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Nutmeg

Nutmeg is a solver that hybridizes mixed integer linear programming and constraint programming using the branch-and-cut style of logic-based Benders decomposition known as branch-and-check. Given a high-level constraint programming model, Nutmeg automatically derives a mixed integer programming master problem that omits difficult global constraints (i.e., those with a weak linear relaxation) and a constraint programming subproblem identical to the original model. At every node in the branch-and-bound search tree, the linear relaxation computes dual bounds and proposes solutions, which are checked for feasibility of the omitted constraints in the constraint programming subproblem. In the case of infeasibility, conflict analysis generates Benders cuts, which are appended to the linear relaxation to cut off the candidate solution.

Nutmeg serves as a valuable tool for novice modelers to try hybrid solving and for expert modelers to quickly compare different logic-based Benders decompositions of their problems. Nutmeg provides a low-level C++ interface and a high-level MiniZinc interface. The MiniZinc interface is recommended over the C++ interface.

Nutmeg is released for research purposes and is perpetually in alpha status. No support is provided. Do not trust results from it; verify all results with another solver.

If you use it, please cite the following paper:

Lam, E., Gange, G., Stuckey, P. J., Van Hentenryck, P., & Dekker, J. J. (2020). Nutmeg: A MIP and CP Hybrid Solver Using Branch-and-Check. SN Operations Research Forum. (forthcoming)

License

Nutmeg is released under the GPL version 3. See LICENSE.txt for further details.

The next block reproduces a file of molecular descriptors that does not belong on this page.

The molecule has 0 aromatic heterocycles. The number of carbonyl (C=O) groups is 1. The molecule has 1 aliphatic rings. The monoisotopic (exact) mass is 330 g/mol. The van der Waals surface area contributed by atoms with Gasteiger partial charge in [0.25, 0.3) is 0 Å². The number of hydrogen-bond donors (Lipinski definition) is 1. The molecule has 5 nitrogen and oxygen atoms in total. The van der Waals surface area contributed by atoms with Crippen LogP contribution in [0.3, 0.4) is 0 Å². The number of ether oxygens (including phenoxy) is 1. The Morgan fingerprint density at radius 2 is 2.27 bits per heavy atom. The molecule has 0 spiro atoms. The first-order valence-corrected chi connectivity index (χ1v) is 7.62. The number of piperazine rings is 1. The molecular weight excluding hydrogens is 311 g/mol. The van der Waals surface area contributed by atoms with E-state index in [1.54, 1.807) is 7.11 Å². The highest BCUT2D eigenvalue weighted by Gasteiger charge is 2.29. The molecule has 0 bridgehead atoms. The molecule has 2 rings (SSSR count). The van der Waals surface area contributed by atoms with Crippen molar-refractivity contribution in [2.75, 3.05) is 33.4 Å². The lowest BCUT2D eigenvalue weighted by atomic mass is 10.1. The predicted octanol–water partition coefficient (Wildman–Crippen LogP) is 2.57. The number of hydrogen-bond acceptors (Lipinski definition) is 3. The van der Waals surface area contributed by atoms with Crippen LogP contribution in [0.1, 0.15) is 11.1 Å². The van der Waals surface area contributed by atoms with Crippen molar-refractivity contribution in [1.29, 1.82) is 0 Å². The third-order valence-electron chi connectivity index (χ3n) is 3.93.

Dependencies

Nutmeg is implemented in C++17 and is built using CMake so you will need a recent compiler and a recent version of CMake. It is tested with Clang 10 on Mac.

Nutmeg calls SCIP for MIP and Geas for CP. Source code to SCIP is available free (as in beer) strictly for academic use. Nutmeg is tested with SCIP 6.0.2. SCIP is configured to use CPLEX to solve the LP relaxation but you can change it to SOPLEX if necessary. CPLEX is commercial software but has binaries available free under an academic license. Nutmeg is tested with CPLEX 12.10.

Compiling

Download all the source code to Nutmeg and MiniZinc with Git:

git clone --recurse-submodules https://github.com/ed-lam/nutmeg-libminizinc.git

Download the SCIP Optimization Suite 6.0.2. Extract it into nutmeg-libminizinc/nutmeg. You should find the subdirectory nutmeg-libminizinc/nutmeg/scipoptsuite-6.0.2.

Download CPLEX 12.10. Locate the cplex subdirectory.

Compile Nutmeg and the MiniZinc interface using CMake:

cd nutmeg-libminizinc/nutmeg
mkdir build
cd build
cmake -DCPLEX_DIR={PATH TO cplex SUBDIRECTORY} ..
cmake --build . --target nutmeg
cd ../..
mkdir build
cd build
cmake -DCPLEX_DIR={PATH TO cplex SUBDIRECTORY} ..
cmake --build . --target minizinc

If you have a multi-core CPU with N cores, you can perform a parallel compile by running the following command instead, replacing N with the number of cores:

cmake --build . --target nutmeg -- -jN
cmake --build . --target minizinc -- -jN

Usage

You can declare problems using the native C++ API or via MiniZinc. Examples for the C++ interface are provided in the examples directory.

To run a MiniZinc model:

./minizinc --solver nutmeg -a -s model.mzn data.dzn

Contributing

We welcome code contributions and scientific discussion subject to Monash University’s equal opportunity and harassment policies.

Authors

Nutmeg is implemented by Edward Lam with assistance from Jip Dekker. Edward can be reached at ed-lam.com.